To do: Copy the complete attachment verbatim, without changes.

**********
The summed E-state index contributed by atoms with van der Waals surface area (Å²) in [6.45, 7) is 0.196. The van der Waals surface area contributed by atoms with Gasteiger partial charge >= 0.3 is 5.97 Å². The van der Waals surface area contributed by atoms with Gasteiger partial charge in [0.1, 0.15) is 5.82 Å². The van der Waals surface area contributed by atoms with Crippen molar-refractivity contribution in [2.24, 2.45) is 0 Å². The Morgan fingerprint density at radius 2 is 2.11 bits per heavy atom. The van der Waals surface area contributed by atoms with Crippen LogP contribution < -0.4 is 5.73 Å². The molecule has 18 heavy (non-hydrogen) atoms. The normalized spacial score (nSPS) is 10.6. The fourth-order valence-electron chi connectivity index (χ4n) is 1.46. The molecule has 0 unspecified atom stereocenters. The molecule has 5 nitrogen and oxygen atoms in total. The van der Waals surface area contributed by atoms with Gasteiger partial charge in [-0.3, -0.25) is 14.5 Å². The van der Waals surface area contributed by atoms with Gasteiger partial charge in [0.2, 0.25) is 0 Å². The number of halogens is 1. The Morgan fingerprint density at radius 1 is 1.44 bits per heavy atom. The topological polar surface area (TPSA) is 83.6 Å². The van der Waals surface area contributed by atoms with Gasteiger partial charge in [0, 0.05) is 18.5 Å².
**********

The summed E-state index contributed by atoms with van der Waals surface area (Å²) in [6.45, 7) is 0.196. The van der Waals surface area contributed by atoms with Gasteiger partial charge >= 0.3 is 5.97 Å². The van der Waals surface area contributed by atoms with Gasteiger partial charge in [0.1, 0.15) is 5.82 Å². The van der Waals surface area contributed by atoms with Crippen molar-refractivity contribution in [2.24, 2.45) is 0 Å². The Morgan fingerprint density at radius 2 is 2.11 bits per heavy atom. The van der Waals surface area contributed by atoms with Crippen LogP contribution < -0.4 is 5.73 Å². The molecule has 18 heavy (non-hydrogen) atoms. The normalized spacial score (nSPS) is 10.6. The fourth-order valence-electron chi connectivity index (χ4n) is 1.46. The molecule has 0 unspecified atom stereocenters. The molecule has 5 nitrogen and oxygen atoms in total. The van der Waals surface area contributed by atoms with Gasteiger partial charge in [-0.3, -0.25) is 14.5 Å². The van der Waals surface area contributed by atoms with Gasteiger partial charge in [0.2, 0.25) is 0 Å². The number of halogens is 1. The Morgan fingerprint density at radius 1 is 1.44 bits per heavy atom. The topological polar surface area (TPSA) is 83.6 Å². The van der Waals surface area contributed by atoms with Gasteiger partial charge in [0, 0.05) is 18.5 Å².